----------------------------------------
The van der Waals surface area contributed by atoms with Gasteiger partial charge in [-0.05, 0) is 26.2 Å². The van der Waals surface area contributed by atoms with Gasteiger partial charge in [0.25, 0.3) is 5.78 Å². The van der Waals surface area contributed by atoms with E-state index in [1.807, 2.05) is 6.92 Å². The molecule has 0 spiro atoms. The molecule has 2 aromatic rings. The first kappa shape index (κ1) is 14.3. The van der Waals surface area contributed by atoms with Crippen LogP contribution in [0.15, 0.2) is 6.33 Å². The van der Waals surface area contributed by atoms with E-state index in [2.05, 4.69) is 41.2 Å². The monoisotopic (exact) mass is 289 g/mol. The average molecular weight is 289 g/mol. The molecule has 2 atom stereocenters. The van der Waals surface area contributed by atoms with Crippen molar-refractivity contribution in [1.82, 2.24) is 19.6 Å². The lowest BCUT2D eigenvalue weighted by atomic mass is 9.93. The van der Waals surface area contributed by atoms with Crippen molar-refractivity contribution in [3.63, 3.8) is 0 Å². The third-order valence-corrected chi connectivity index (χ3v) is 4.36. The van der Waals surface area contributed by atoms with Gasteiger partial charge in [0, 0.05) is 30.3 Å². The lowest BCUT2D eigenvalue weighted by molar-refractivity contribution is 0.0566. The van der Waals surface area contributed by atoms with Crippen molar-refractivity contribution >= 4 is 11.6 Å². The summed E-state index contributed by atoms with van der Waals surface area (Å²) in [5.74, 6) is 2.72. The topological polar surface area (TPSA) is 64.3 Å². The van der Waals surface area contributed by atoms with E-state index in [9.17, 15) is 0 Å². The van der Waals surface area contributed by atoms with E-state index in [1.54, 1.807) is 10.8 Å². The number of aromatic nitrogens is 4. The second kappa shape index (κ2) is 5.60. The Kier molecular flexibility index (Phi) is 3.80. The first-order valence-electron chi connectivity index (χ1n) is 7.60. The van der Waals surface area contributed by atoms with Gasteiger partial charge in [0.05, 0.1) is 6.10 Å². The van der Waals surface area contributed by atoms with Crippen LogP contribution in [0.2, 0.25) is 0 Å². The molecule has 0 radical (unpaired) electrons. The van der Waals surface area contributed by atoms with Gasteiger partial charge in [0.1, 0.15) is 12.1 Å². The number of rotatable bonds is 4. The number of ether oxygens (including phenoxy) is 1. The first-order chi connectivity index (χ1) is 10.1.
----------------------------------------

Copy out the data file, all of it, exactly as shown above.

The van der Waals surface area contributed by atoms with Gasteiger partial charge in [-0.05, 0) is 26.2 Å². The van der Waals surface area contributed by atoms with Gasteiger partial charge in [0.25, 0.3) is 5.78 Å². The van der Waals surface area contributed by atoms with E-state index in [1.807, 2.05) is 6.92 Å². The molecule has 0 spiro atoms. The molecule has 2 aromatic rings. The first kappa shape index (κ1) is 14.3. The van der Waals surface area contributed by atoms with Crippen LogP contribution in [0.15, 0.2) is 6.33 Å². The van der Waals surface area contributed by atoms with E-state index in [2.05, 4.69) is 41.2 Å². The monoisotopic (exact) mass is 289 g/mol. The average molecular weight is 289 g/mol. The molecule has 2 atom stereocenters. The van der Waals surface area contributed by atoms with Crippen molar-refractivity contribution in [1.82, 2.24) is 19.6 Å². The lowest BCUT2D eigenvalue weighted by atomic mass is 9.93. The van der Waals surface area contributed by atoms with Crippen molar-refractivity contribution in [3.63, 3.8) is 0 Å². The third-order valence-corrected chi connectivity index (χ3v) is 4.36. The van der Waals surface area contributed by atoms with Gasteiger partial charge in [0, 0.05) is 30.3 Å². The lowest BCUT2D eigenvalue weighted by molar-refractivity contribution is 0.0566. The van der Waals surface area contributed by atoms with Crippen molar-refractivity contribution >= 4 is 11.6 Å². The summed E-state index contributed by atoms with van der Waals surface area (Å²) in [5.74, 6) is 2.72. The topological polar surface area (TPSA) is 64.3 Å². The van der Waals surface area contributed by atoms with E-state index in [9.17, 15) is 0 Å². The van der Waals surface area contributed by atoms with E-state index in [1.54, 1.807) is 10.8 Å². The number of aromatic nitrogens is 4. The second kappa shape index (κ2) is 5.60. The Kier molecular flexibility index (Phi) is 3.80. The first-order valence-electron chi connectivity index (χ1n) is 7.60. The van der Waals surface area contributed by atoms with Gasteiger partial charge in [0.05, 0.1) is 6.10 Å². The van der Waals surface area contributed by atoms with Crippen LogP contribution in [0.2, 0.25) is 0 Å². The molecule has 0 radical (unpaired) electrons. The van der Waals surface area contributed by atoms with Gasteiger partial charge in [0.1, 0.15) is 12.1 Å². The number of rotatable bonds is 4. The number of ether oxygens (including phenoxy) is 1. The first-order chi connectivity index (χ1) is 10.1.